Monica Wells

Monica Wells is a tech blogger and a successful startuper working for With a strong background in Internet Science and New Technologies she lectures on leveraging the potential of the World Wide Web for business development.

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20 Things You Should Know About Your Client

Monica Wells

October 24, 2014

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If you think you already found out all you need to know about your clients, you had better read these questions carefully. Reconsider devoting some time to researching your clients more and ask them about some of the issues below straightforwardly once you have the opportunity to do so.

Who are they?

The first thing you must learn about your new client is who they are and what they deal in. The more you know about their strategies and objectives, the better for you and the project you are doing for them. Although you should know a lot about your client already before you meet him or her, you can aslo ask them about the company's overall goals and mission.

What is their budget?

Your client's pocket delimits your options. Therefore you should know beforehand not only how much they offer for your service, but also how much more they can spend on the project in case a new opportunity or idea arises. Although this is not a must, it is worth knowing it as it lets you negotiate your pay for the extra part of the project.

What about their personal life?

In order not to commit a faux pas talking about something that might concern your client, get to know, discretely, something about their personal life. Keep it to yourself, though. In fact, it is not so much about what you should know about them but whether you should disclose to them that you know it or not. You may know that your client has just divorced but you want to leave your congratulations for a more formal or positive occasion, like company anniversary, success or the long-known client's birthday.

What are the contact options?

Even if your client's company website includes all the possible contact data imaginable, ask him or her which contact channels you will use. The plural is crucial here, since you do not want to end up having only your client's email which he or she checks only once per day. Set specific hours when you can and when you cannot contact each other and agree on at least two alternative contact ways.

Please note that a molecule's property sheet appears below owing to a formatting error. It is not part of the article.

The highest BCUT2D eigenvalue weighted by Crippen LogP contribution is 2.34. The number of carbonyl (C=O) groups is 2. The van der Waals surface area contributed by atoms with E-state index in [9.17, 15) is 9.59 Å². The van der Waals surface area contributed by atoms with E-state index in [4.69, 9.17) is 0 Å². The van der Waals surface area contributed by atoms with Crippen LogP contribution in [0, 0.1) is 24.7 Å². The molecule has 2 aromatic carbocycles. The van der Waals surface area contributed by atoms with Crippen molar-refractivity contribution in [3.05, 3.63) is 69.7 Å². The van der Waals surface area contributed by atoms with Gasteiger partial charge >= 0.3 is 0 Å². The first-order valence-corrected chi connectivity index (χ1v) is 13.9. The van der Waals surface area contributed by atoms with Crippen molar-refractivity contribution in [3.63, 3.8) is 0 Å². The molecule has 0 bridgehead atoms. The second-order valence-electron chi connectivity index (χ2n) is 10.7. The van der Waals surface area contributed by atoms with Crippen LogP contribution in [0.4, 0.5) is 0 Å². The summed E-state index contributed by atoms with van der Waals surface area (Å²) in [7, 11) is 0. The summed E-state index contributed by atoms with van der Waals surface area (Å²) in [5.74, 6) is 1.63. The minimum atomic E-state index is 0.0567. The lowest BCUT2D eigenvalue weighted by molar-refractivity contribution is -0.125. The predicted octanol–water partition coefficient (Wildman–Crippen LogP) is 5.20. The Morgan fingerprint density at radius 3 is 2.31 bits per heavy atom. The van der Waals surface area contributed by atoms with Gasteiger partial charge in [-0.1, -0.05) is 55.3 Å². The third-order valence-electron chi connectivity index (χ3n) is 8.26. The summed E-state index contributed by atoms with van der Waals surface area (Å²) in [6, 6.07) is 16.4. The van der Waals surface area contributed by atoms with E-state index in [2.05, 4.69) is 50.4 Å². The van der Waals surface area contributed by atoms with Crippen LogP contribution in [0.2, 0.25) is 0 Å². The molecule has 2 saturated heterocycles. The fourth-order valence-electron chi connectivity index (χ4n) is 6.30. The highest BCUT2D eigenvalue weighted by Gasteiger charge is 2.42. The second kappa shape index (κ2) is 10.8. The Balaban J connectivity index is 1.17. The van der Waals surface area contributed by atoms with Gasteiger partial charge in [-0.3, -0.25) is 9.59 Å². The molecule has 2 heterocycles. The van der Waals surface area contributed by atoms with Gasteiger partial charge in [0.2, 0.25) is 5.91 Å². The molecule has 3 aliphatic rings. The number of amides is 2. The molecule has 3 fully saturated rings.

What limits does your client impose?

Apart from the company budget, there exist other limitations for your project which you should explore as soon as possible. Get to know what you cannot do, say or disclose according to the company-specific rules, their major PR strategies, etc.

What is your client's attitude to risk?

Some marketing strategies involve a higher risk of failure than others. To determine whether you can spread your wings or rather tread lightly you need to know if your client is a risk-taker or a very careful entrepreneur.

Check your client's knowledge of your industry!

If your client knows little about your professional area, you may expect more anxiety and communication problems between you two. Therefore, you should be prepared for explaining him or her what you do in particular stages of the project and why you do these things, so that you avoid frustration at constant objections and reservations to your work.

How do they imagine working together?

Obvious as it may seem, this issue must be discussed thoroughly at your first meeting. It may turn out that you and your client have totally different visions of how often and what you will report to him or her and how much time you are expected to work at different stages.

Why you?

If your client contacted you because he or she had enough of late project submissions by others, you really want to know this to make sure you satisfy him or her in this repect. For the same reason you want to know specifically what they heard about you and why they contacted you. Also, getting to know how your clients found out about you may be your way of conducting a marketing research of your own company. 

Who are your client's clients?